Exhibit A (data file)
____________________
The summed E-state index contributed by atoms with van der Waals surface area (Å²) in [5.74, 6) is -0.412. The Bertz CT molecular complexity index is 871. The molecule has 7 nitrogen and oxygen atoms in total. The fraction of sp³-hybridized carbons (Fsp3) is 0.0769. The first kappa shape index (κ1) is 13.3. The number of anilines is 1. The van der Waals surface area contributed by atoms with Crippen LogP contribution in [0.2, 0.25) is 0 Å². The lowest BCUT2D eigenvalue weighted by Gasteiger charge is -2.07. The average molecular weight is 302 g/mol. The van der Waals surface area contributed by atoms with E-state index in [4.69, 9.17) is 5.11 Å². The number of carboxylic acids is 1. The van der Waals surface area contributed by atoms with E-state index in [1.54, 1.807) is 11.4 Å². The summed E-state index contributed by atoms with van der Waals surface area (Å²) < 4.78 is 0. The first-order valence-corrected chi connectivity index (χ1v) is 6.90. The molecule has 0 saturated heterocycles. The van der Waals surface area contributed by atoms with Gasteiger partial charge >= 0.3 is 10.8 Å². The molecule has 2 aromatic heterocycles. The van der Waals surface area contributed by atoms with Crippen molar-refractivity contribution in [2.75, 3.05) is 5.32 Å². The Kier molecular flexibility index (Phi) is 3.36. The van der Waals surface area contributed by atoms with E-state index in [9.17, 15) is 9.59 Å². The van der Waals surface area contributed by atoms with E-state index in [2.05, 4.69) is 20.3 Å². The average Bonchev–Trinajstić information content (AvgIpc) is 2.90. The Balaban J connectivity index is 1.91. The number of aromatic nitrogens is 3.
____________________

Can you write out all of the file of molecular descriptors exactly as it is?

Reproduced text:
The summed E-state index contributed by atoms with van der Waals surface area (Å²) in [5.74, 6) is -0.412. The Bertz CT molecular complexity index is 871. The molecule has 7 nitrogen and oxygen atoms in total. The fraction of sp³-hybridized carbons (Fsp3) is 0.0769. The first kappa shape index (κ1) is 13.3. The number of anilines is 1. The van der Waals surface area contributed by atoms with Crippen LogP contribution in [0.2, 0.25) is 0 Å². The lowest BCUT2D eigenvalue weighted by Gasteiger charge is -2.07. The average molecular weight is 302 g/mol. The van der Waals surface area contributed by atoms with E-state index in [4.69, 9.17) is 5.11 Å². The number of carboxylic acids is 1. The van der Waals surface area contributed by atoms with E-state index in [1.54, 1.807) is 11.4 Å². The summed E-state index contributed by atoms with van der Waals surface area (Å²) < 4.78 is 0. The first-order valence-corrected chi connectivity index (χ1v) is 6.90. The molecule has 0 saturated heterocycles. The van der Waals surface area contributed by atoms with Gasteiger partial charge >= 0.3 is 10.8 Å². The molecule has 2 aromatic heterocycles. The van der Waals surface area contributed by atoms with Crippen molar-refractivity contribution in [2.75, 3.05) is 5.32 Å². The Kier molecular flexibility index (Phi) is 3.36. The van der Waals surface area contributed by atoms with E-state index in [9.17, 15) is 9.59 Å². The van der Waals surface area contributed by atoms with E-state index in [2.05, 4.69) is 20.3 Å². The average Bonchev–Trinajstić information content (AvgIpc) is 2.90. The Balaban J connectivity index is 1.91. The number of aromatic nitrogens is 3.